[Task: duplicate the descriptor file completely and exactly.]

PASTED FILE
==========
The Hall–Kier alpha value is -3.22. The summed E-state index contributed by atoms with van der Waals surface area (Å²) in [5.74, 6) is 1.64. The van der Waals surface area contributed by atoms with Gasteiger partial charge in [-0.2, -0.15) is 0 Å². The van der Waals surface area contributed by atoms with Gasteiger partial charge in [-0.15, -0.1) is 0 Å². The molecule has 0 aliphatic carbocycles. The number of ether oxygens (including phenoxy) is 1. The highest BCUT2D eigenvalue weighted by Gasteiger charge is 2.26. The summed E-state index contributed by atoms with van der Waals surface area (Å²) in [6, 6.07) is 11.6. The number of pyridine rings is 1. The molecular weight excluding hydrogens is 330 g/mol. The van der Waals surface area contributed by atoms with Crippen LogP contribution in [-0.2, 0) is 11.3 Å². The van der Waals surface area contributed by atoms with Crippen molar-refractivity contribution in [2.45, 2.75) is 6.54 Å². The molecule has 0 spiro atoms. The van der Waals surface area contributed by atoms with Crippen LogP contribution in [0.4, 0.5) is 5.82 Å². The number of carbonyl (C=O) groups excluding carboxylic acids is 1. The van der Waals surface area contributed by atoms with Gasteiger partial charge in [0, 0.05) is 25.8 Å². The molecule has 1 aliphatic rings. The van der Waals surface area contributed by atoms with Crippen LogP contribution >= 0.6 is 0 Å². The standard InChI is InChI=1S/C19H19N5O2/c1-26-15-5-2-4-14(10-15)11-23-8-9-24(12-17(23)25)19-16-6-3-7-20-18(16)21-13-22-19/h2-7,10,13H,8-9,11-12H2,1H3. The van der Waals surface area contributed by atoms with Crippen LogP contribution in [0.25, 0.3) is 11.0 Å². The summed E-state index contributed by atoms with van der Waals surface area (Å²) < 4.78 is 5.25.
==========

The Hall–Kier alpha value is -3.22. The summed E-state index contributed by atoms with van der Waals surface area (Å²) in [5.74, 6) is 1.64. The van der Waals surface area contributed by atoms with Gasteiger partial charge in [-0.2, -0.15) is 0 Å². The van der Waals surface area contributed by atoms with Gasteiger partial charge in [-0.15, -0.1) is 0 Å². The molecule has 0 aliphatic carbocycles. The number of ether oxygens (including phenoxy) is 1. The highest BCUT2D eigenvalue weighted by Gasteiger charge is 2.26. The summed E-state index contributed by atoms with van der Waals surface area (Å²) in [6, 6.07) is 11.6. The number of pyridine rings is 1. The molecular weight excluding hydrogens is 330 g/mol. The van der Waals surface area contributed by atoms with Crippen LogP contribution in [-0.2, 0) is 11.3 Å². The van der Waals surface area contributed by atoms with Crippen molar-refractivity contribution in [2.45, 2.75) is 6.54 Å². The molecule has 0 spiro atoms. The van der Waals surface area contributed by atoms with Crippen LogP contribution in [0.4, 0.5) is 5.82 Å². The number of carbonyl (C=O) groups excluding carboxylic acids is 1. The van der Waals surface area contributed by atoms with Gasteiger partial charge in [0, 0.05) is 25.8 Å². The molecule has 1 aliphatic rings. The van der Waals surface area contributed by atoms with Crippen LogP contribution >= 0.6 is 0 Å². The standard InChI is InChI=1S/C19H19N5O2/c1-26-15-5-2-4-14(10-15)11-23-8-9-24(12-17(23)25)19-16-6-3-7-20-18(16)21-13-22-19/h2-7,10,13H,8-9,11-12H2,1H3. The van der Waals surface area contributed by atoms with Crippen LogP contribution in [0.25, 0.3) is 11.0 Å². The summed E-state index contributed by atoms with van der Waals surface area (Å²) < 4.78 is 5.25.